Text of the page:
Will Unconventional, Horizontal, Hydraulic Fracturing for Shale Gas Production Purposes Create Environmental Harm in the United Kingdom?

Jack Lampkin

Research output: ThesisDoctoral Thesis


In April 2018 Cuadrilla Resources successfully drilled the UK’s first
horizontal shale gas well in Lancashire. Whilst there is an abundance
of academic research on the environmental impacts of fracking
(primarily in North America), there is no scholarship that specifically
considers what environmental harms may occur from fracking in a
UK context. This thesis is therefore an important, original contribution
to academic understanding and is presented at a vital time in the
development of fracking in the UK where production of shale gas is

In order to assess the potential for environmental harm, 20 semistructured
interviews were conducted with a variety of key-informants
(people possessing important expertise of one or more areas of the
fracking process in the UK). These key-informants came from a
variety of backgrounds and included: 5 Anti-Fracking Campaigners; 3
Academics; 3 Employees from Regulatory Bodies; 2 Geological
Consultants; 1 Journalist; 1 Parish Councillor; 1 District Councillor; 1
Water Consultant; 1 Oil and Gas Professional; 1 Oil and Gas
Consultant; and 1 Gas Company Director. Interview questions were
derived from a literature review that revealed different opportunities
for environmental harm to occur based on a variety of academic and
organisational research. As a result, interview questions centred on
water (specifically; water aquifers, water resources, and wastewater)
and other aspects (seismicity, chemical usage, well integrity and

Treadmill of Production and eco-philosophy were used as theoretical
underpinnings of the research. Treadmill of Production provides an
understanding of why fracking has emerged in the UK, concluding
that the demise of North Sea oil and gas is leading to the increased
attractiveness of more extreme energy sources in order to keep the
treadmill running. The harms identified in the results chapters are
forms of ecological withdraws and additions that lead to ecological disorganisation. Additionally, eco-philosophy provides three different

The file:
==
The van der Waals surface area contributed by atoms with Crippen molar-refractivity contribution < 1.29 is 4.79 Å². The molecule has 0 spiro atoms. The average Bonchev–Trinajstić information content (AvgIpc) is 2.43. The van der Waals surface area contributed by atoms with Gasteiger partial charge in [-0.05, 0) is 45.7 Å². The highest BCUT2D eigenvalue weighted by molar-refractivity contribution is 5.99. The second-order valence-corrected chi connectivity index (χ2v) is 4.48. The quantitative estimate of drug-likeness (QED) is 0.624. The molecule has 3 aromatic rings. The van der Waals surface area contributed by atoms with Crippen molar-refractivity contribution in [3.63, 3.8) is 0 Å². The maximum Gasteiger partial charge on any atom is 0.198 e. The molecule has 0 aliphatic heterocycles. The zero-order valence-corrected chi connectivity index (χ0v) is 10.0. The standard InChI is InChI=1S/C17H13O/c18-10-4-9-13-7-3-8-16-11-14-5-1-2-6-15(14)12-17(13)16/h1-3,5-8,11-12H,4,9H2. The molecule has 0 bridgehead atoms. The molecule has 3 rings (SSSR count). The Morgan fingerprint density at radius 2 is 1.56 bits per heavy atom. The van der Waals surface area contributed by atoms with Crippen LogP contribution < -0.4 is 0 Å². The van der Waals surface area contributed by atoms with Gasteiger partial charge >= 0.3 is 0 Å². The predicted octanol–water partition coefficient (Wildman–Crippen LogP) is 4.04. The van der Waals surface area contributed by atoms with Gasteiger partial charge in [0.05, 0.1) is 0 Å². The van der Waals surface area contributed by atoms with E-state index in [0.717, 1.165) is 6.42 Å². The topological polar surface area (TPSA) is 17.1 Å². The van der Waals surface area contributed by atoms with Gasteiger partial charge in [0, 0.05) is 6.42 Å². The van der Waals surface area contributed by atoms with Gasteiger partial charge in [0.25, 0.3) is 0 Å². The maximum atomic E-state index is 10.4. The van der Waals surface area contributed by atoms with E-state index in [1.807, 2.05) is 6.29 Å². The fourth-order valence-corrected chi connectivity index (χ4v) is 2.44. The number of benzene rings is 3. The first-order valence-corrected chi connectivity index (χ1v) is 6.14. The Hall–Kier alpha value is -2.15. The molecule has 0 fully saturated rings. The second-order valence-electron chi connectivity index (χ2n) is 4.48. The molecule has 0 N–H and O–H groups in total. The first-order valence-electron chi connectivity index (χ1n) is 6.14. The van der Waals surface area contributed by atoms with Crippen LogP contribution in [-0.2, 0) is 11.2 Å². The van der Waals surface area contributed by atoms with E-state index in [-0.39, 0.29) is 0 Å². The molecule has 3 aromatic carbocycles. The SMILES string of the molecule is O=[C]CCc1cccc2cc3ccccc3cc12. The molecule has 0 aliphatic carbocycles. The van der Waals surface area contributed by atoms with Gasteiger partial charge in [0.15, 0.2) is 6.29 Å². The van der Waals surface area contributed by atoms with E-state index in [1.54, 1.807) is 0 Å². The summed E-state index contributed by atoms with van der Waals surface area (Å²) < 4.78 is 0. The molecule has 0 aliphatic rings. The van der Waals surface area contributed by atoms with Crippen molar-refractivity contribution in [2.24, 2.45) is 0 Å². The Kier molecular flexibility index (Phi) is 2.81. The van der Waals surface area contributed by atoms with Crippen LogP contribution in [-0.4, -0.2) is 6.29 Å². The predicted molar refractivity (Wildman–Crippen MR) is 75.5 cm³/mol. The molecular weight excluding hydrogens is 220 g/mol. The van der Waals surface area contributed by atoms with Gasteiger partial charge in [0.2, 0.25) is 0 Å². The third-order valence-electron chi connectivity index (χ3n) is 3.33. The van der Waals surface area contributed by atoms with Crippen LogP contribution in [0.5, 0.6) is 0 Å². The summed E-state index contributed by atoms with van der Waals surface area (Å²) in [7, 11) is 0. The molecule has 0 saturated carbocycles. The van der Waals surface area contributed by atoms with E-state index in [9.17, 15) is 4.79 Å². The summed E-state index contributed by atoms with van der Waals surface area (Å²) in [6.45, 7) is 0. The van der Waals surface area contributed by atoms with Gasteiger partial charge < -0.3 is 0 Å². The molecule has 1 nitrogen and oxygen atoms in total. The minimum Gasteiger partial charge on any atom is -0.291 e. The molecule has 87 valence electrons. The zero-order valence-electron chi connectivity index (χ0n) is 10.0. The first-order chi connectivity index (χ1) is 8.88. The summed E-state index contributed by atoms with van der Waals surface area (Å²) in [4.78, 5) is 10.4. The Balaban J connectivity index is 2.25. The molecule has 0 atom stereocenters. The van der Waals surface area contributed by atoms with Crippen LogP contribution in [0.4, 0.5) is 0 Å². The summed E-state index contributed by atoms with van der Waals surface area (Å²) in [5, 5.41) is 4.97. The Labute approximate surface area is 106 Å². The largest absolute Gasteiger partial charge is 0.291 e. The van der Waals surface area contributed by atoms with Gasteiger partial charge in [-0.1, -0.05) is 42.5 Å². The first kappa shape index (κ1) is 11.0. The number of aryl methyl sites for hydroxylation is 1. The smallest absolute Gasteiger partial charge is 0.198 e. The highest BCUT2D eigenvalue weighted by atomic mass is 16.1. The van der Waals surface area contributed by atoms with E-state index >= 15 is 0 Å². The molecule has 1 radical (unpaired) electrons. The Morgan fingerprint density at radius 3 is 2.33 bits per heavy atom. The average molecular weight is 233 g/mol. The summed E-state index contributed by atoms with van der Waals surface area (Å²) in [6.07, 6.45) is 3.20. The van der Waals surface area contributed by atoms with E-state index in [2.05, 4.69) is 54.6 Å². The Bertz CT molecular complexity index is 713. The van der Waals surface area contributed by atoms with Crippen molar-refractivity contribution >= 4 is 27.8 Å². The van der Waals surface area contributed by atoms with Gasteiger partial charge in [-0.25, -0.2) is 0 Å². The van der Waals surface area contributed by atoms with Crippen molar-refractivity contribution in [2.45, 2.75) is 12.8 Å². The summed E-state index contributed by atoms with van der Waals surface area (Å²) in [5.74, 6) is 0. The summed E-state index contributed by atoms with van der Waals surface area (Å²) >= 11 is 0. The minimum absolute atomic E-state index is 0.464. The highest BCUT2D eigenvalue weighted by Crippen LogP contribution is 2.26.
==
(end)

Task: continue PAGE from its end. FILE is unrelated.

perspectives from which to view human interactions with shale gas
resources. The conclusion is that fracking clearly represents an
anthropocentric approach to the creation of energy where human
wants and needs are prioritised over the survival demands of
humans, non-human species and the wider ecology.
The thesis is best situated within the discipline of green criminology
due to the fact that fracking is a legal production process in the UK. It
is suggested that green criminology is in a unique position to
evaluate fracking, and that this is not possible in orthodox
criminological discussions that view crimes solely as violations of
criminal laws.

By conducting primary research prior to the development of fracking
in the UK, this research has identified key areas for environmental
harm to occur based on the expertise of a variety of key-informants.
This is the first piece of research of its kind and it is argued that
analysing the potential for environmental harm to occur prior to the
production of shale gas is more beneficial that analysing
environmental degradations after they have already occurred
according to the precautionary principle of environmental law.
Original languageEnglish
QualificationDoctor of Philosophy
Awarding Institution
  • University of Lincoln
  • Hall, Matthew, Supervisor, External person
Award date13 Dec 2018
Place of PublicationUniversity of Lincoln
Publication statusPublished - Dec 2018


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